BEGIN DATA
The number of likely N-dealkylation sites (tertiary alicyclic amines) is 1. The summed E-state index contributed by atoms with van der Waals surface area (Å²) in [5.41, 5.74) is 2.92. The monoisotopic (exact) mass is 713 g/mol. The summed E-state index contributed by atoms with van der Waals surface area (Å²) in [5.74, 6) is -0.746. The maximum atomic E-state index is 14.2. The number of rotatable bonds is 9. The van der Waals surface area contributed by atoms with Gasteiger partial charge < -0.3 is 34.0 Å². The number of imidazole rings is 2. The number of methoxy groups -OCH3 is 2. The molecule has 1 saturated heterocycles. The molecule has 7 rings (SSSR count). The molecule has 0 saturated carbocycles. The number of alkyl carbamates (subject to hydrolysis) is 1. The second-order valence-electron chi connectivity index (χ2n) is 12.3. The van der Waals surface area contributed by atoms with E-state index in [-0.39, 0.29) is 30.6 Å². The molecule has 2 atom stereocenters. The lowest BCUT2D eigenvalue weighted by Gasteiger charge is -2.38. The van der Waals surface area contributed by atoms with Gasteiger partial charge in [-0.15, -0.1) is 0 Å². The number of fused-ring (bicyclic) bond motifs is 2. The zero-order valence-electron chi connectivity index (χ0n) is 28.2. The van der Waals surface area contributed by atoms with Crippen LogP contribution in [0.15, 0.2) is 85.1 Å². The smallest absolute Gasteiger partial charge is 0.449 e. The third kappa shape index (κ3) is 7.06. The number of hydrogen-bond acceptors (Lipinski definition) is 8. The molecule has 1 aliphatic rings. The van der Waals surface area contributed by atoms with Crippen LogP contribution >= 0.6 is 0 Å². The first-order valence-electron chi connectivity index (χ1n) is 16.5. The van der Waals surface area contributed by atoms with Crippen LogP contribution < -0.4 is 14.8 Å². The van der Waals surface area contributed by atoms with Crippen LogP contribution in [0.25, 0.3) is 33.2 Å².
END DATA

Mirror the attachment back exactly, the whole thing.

The number of likely N-dealkylation sites (tertiary alicyclic amines) is 1. The summed E-state index contributed by atoms with van der Waals surface area (Å²) in [5.41, 5.74) is 2.92. The monoisotopic (exact) mass is 713 g/mol. The summed E-state index contributed by atoms with van der Waals surface area (Å²) in [5.74, 6) is -0.746. The maximum atomic E-state index is 14.2. The number of rotatable bonds is 9. The van der Waals surface area contributed by atoms with Gasteiger partial charge < -0.3 is 34.0 Å². The number of imidazole rings is 2. The number of methoxy groups -OCH3 is 2. The molecule has 1 saturated heterocycles. The molecule has 7 rings (SSSR count). The molecule has 0 saturated carbocycles. The number of alkyl carbamates (subject to hydrolysis) is 1. The second-order valence-electron chi connectivity index (χ2n) is 12.3. The van der Waals surface area contributed by atoms with E-state index in [-0.39, 0.29) is 30.6 Å². The molecule has 2 atom stereocenters. The lowest BCUT2D eigenvalue weighted by Gasteiger charge is -2.38. The van der Waals surface area contributed by atoms with Gasteiger partial charge in [-0.15, -0.1) is 0 Å². The number of fused-ring (bicyclic) bond motifs is 2. The zero-order valence-electron chi connectivity index (χ0n) is 28.2. The van der Waals surface area contributed by atoms with Crippen LogP contribution in [0.15, 0.2) is 85.1 Å². The smallest absolute Gasteiger partial charge is 0.449 e. The third kappa shape index (κ3) is 7.06. The number of hydrogen-bond acceptors (Lipinski definition) is 8. The molecule has 1 aliphatic rings. The van der Waals surface area contributed by atoms with Crippen LogP contribution >= 0.6 is 0 Å². The first-order valence-electron chi connectivity index (χ1n) is 16.5. The van der Waals surface area contributed by atoms with Crippen LogP contribution < -0.4 is 14.8 Å². The van der Waals surface area contributed by atoms with Crippen LogP contribution in [0.25, 0.3) is 33.2 Å².